Tao Te Ching – Chapter 38
Not trying to be good,
we experience natural goodness.
Being good, while hoping for reward,
has nothing to do with natural goodness.
Natural goodness works effortlessly and benefits all.
Contrived goodness requires great effort and accomplishes very little.
Compassion acts and seeks nothing.
Justice acts and seeks specific results.
Morality acts, then demands, and then forces correct behavior.
When we are separated from our true nature,
we turn to rules of goodness.
When we fail at being good,
we make more detailed rules to govern our relationships.
When our relationships suffer,
we insist on justice and fairness.
Not finding justice or fairness,
we all agree to pretend that empty rituals will suffice.
Lao-Tzu’s distrust of conventional moral rules developed against a background of a Confucian society in which correct behavior was a matter of compliance with strict rules governing every interaction. One must know one’s place within a hierarchy and accept the obligations and restrictions of that place. Lao-tzu watched narrow concepts of justice and morality that benefited the powerful take the place of natural compassion for all. He felt this was contrary to the Tao.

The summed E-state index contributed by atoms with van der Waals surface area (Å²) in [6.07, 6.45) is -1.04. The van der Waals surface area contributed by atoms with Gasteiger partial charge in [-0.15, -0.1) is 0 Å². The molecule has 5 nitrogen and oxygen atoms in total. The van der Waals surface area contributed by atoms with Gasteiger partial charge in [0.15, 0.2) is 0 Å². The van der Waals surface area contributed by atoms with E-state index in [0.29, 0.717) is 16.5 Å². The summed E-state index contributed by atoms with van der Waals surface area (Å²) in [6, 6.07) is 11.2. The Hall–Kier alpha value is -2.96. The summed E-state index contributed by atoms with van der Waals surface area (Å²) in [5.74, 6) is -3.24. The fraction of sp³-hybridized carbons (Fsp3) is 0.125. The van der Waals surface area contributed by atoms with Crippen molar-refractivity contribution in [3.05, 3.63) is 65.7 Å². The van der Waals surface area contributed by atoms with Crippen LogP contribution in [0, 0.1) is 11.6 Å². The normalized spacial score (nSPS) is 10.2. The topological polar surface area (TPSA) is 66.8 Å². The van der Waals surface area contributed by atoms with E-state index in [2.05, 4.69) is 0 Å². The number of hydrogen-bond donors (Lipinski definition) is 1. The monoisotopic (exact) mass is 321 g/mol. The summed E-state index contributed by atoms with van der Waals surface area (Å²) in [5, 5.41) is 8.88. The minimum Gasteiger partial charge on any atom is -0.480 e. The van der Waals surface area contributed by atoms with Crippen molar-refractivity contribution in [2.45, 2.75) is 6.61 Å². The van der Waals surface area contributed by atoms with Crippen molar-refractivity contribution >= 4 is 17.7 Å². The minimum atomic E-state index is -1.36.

Some would say we live in libertarian times, but the conditioned mind is still a maze of “dos and don’ts” that bind up our natural compassion. Our “justice system” is a product of this mind and seldom works with natural fairness, especially for the poor. Many natural attempts for compassion run afoul of rules and regulations, designed as in Lao-Tzu’s time for the benefit of the powerful.
My own mind also has all sorts of rules for goodness, for fairness; and for justice. These rules are seldom obeyed by myself or by others, leading to all sorts of outrage and outcries. It’s hard to trust my own inner goodness and compassion, especially when these seem to be contrary to socially accepted morality.
How hard is it to be compassionate? Not as hard as we are led to believe. Look inside.